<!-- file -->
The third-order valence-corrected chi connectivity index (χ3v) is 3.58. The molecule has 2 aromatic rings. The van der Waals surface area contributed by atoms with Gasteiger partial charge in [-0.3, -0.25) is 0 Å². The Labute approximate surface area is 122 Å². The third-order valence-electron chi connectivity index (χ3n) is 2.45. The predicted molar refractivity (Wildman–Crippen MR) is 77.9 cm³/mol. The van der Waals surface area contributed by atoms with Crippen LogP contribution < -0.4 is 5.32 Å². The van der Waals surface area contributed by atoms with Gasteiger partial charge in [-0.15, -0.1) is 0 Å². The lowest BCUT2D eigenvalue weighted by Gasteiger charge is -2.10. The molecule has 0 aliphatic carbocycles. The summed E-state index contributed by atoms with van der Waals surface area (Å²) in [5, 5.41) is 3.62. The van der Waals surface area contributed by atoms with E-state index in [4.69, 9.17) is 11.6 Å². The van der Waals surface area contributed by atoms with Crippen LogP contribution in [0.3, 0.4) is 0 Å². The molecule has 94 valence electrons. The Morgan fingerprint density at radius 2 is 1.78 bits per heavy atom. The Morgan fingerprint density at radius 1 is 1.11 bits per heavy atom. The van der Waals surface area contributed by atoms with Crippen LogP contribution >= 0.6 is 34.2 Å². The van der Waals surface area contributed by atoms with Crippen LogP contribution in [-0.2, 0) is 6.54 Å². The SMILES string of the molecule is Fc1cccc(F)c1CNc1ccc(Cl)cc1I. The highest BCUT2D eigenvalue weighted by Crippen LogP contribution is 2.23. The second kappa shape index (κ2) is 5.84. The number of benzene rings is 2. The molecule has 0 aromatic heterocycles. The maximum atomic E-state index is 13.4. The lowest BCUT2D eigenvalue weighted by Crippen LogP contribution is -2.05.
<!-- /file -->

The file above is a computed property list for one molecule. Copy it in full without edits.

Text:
The third-order valence-corrected chi connectivity index (χ3v) is 3.58. The molecule has 2 aromatic rings. The van der Waals surface area contributed by atoms with Gasteiger partial charge in [-0.3, -0.25) is 0 Å². The Labute approximate surface area is 122 Å². The third-order valence-electron chi connectivity index (χ3n) is 2.45. The predicted molar refractivity (Wildman–Crippen MR) is 77.9 cm³/mol. The van der Waals surface area contributed by atoms with Crippen LogP contribution < -0.4 is 5.32 Å². The van der Waals surface area contributed by atoms with Gasteiger partial charge in [-0.15, -0.1) is 0 Å². The lowest BCUT2D eigenvalue weighted by Gasteiger charge is -2.10. The molecule has 0 aliphatic carbocycles. The summed E-state index contributed by atoms with van der Waals surface area (Å²) in [5, 5.41) is 3.62. The van der Waals surface area contributed by atoms with E-state index in [4.69, 9.17) is 11.6 Å². The van der Waals surface area contributed by atoms with Crippen LogP contribution in [0.3, 0.4) is 0 Å². The molecule has 94 valence electrons. The Morgan fingerprint density at radius 2 is 1.78 bits per heavy atom. The Morgan fingerprint density at radius 1 is 1.11 bits per heavy atom. The van der Waals surface area contributed by atoms with Crippen LogP contribution >= 0.6 is 34.2 Å². The van der Waals surface area contributed by atoms with Crippen LogP contribution in [-0.2, 0) is 6.54 Å². The SMILES string of the molecule is Fc1cccc(F)c1CNc1ccc(Cl)cc1I. The highest BCUT2D eigenvalue weighted by Crippen LogP contribution is 2.23. The second kappa shape index (κ2) is 5.84. The number of benzene rings is 2. The molecule has 0 aromatic heterocycles. The maximum atomic E-state index is 13.4. The lowest BCUT2D eigenvalue weighted by Crippen LogP contribution is -2.05.